USC Concert Choir presented their first Italian performances on Sunday, March 6, 2011

USC Concert Choir at Santa Maria Maggiore
The University of South Carolina Concert Choir presented their first Italian performances on Sunday, March 6, 2011. The Choir sang and participated in mass at la Chiesa di San Lorenzo at 6:00PM, followed by a feature concert performance for a full house at la Chiesa di Santa Maria Maggiore at 8:15PM. Both churches are located in the Tuscan city of Florence.
Dr. Larry Wyatt, the director of the University of South Carolina Concert Choir, shared with us his excitement that the concert was so well received and that the students are all very much enjoying the opportunity to perform in such venues.  
La Chiesa di San Lorenzo stands as one of Florence, Italy’s largest churches, situated in the center of the city’s main market district. It is one of several churches claiming to be Florence’s oldest, having been consecrated in the year 393. The Basilica di San Lorenzo served as the city’s cathedral for 300 years until the Bishop’s official seat was moved to Santa Reparata.
In 1419 parishioner Giovanni di Bicci de Medici offered to finance a new church to replace the Romanesque building. Filippo Brunelleschi, the leading Renaissance architect of the first half of the fifteenth century, was commissioned to design the new structure, although the new building did not reach completion until after the architect’s death. The church is part of a larger monastic complex that boasts numerous additional important architectural works including the Laurentian Library by Michelangelo and the New Sacristy based on Michelangelo’s original designs. The sanctuary’s left aisle displays a large fresco by Bronzino depicting the Martyrdom of Saint Lawrence, and the marble choir loft was designed by Donatello, as were the two bronze pulpits.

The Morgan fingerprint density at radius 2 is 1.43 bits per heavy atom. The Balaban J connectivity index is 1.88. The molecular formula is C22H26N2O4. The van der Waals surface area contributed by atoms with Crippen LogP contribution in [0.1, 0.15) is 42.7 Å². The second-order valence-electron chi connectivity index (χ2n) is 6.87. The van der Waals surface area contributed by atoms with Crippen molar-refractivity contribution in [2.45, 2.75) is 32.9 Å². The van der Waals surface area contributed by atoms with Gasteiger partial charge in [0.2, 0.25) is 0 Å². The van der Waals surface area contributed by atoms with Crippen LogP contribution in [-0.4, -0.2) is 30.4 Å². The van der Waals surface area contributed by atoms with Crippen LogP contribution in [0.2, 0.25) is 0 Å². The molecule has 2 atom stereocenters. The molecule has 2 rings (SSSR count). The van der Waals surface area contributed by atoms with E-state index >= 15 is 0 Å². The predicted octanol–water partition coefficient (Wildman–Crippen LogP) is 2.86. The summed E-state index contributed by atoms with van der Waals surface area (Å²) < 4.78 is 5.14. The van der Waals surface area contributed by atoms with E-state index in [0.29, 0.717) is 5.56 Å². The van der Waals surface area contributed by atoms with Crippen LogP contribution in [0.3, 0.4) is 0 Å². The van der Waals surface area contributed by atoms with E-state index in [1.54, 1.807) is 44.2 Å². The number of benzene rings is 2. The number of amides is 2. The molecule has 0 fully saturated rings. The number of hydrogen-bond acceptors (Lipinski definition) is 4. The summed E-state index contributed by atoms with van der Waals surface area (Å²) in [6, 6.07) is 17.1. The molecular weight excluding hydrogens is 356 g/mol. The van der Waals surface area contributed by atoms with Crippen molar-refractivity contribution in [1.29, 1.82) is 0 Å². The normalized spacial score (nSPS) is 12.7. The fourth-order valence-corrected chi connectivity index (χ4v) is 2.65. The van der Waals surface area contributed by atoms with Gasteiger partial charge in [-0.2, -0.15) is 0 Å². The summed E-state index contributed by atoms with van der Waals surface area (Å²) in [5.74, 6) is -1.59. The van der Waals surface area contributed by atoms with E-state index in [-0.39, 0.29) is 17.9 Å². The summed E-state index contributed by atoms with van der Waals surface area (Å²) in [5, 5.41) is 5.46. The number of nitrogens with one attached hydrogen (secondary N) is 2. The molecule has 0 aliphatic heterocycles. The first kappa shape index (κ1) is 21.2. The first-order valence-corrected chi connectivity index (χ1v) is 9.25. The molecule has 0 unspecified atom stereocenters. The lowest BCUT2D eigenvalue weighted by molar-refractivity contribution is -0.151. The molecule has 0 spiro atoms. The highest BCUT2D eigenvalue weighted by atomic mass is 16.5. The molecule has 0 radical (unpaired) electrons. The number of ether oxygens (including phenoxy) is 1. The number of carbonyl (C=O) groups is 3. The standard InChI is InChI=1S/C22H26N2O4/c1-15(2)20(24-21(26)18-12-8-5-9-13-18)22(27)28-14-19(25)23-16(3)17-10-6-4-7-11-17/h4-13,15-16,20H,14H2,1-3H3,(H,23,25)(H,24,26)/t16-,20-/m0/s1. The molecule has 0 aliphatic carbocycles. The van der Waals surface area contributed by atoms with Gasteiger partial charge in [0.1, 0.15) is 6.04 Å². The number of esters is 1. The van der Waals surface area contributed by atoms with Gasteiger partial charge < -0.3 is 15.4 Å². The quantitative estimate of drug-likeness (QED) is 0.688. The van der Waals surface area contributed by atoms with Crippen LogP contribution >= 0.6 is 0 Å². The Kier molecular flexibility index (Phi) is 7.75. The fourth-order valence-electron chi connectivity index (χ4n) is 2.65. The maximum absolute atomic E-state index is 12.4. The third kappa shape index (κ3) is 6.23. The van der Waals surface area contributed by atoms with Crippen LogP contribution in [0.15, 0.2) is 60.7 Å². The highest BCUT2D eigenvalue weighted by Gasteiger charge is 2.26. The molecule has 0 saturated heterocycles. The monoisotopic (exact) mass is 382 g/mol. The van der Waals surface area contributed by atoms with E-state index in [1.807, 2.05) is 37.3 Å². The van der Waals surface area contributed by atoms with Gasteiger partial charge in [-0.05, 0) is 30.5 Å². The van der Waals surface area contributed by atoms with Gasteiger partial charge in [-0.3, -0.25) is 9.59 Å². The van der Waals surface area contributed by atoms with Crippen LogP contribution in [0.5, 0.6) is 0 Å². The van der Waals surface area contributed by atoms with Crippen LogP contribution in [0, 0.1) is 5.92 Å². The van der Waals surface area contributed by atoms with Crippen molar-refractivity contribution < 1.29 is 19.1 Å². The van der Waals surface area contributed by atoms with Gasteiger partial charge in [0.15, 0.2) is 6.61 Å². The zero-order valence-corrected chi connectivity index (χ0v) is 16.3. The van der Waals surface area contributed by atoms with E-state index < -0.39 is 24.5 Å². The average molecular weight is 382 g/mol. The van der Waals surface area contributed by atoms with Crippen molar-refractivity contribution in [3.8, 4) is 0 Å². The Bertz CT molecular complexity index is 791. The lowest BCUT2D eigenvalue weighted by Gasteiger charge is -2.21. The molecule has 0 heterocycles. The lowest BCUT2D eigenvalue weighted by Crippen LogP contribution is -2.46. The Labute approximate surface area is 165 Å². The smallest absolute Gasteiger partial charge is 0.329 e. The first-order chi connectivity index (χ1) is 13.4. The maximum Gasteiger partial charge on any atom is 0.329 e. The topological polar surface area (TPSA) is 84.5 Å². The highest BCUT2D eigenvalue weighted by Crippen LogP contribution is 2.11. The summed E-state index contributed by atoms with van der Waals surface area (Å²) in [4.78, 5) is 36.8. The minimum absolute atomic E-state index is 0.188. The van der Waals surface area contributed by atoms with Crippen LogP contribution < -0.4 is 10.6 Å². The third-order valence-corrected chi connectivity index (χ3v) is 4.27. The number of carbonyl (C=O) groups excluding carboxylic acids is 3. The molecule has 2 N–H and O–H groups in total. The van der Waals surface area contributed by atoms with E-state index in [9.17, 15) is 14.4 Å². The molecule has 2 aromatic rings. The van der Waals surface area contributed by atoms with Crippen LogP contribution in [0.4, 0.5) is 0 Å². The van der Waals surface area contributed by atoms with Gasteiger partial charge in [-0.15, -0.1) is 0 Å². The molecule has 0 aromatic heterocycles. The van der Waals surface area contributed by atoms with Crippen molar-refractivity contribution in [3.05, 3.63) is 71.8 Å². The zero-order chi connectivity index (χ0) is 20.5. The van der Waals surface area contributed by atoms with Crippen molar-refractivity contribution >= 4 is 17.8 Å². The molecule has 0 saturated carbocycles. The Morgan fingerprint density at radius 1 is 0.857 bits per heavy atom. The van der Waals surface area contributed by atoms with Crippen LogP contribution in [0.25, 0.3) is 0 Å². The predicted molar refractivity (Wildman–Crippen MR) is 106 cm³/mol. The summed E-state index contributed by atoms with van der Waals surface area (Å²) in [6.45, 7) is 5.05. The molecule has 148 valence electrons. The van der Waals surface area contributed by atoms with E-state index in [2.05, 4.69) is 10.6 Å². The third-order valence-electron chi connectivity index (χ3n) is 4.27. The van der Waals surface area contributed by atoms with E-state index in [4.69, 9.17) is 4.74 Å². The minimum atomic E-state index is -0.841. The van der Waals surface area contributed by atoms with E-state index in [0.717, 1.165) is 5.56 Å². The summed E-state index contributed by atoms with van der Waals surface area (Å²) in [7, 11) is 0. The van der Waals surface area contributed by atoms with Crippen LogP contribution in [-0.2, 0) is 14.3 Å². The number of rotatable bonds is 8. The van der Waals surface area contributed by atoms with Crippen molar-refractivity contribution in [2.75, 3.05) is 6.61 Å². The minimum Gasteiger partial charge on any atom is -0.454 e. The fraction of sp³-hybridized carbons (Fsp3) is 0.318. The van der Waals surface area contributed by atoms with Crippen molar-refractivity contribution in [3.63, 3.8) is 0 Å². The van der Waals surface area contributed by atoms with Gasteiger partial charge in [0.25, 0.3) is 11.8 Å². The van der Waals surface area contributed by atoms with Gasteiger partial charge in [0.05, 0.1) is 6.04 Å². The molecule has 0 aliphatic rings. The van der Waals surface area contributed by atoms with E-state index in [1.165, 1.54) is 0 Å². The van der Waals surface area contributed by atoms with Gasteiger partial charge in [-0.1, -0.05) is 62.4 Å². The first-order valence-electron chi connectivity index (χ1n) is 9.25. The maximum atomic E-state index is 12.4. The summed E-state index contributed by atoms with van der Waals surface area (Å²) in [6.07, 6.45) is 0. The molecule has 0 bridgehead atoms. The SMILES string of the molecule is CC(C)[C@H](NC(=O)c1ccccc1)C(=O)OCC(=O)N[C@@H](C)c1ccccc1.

La Chiesa di San Lorenzo, Florence
Florence’s Santa Maria Maggiore was originally built as early as the eighth century, with documentation tracing back to the year 931. Popular legend suggests that it may have been constructed in A.D. 580 under the commission of Pope Pelagius, although this theory is not widely supported. The church obtained status of collegiate church and Priory of Florence in 1176 before subsequently expanding its property in 1186. The structure, with the exception of the original external walls and the vaults, was completely renovated in the 13th century to reflect the Gothic style architecture popular of that period. Italian architect and painter Giorgio Vasari is quoted as crediting “Master Buono” as the designer of the new façade and also recorded that following the renovation the high altar then boasted Agnolo Gaddi’s Coronation of the Virgin as well as frescoes by Spinello Aretino. Only fragments of these works survive today.
The exterior of the current structure appears rather simple and undecorated, with stone walls and portals adorned by tympana. The bell tower, which survives from the original Romanesque building, displays an embedded stone head popularly known as Berta. Although the interior appears quite simple, with just a nave and two aisles, the walls flaunt various intricate works of art. Artworks include frescoes by Bernardino Poccetti, a nativity scene constructed by Matteo Rosselli, and a wooden polychrome bas-relief attributed to Coppo di Marcovaldo.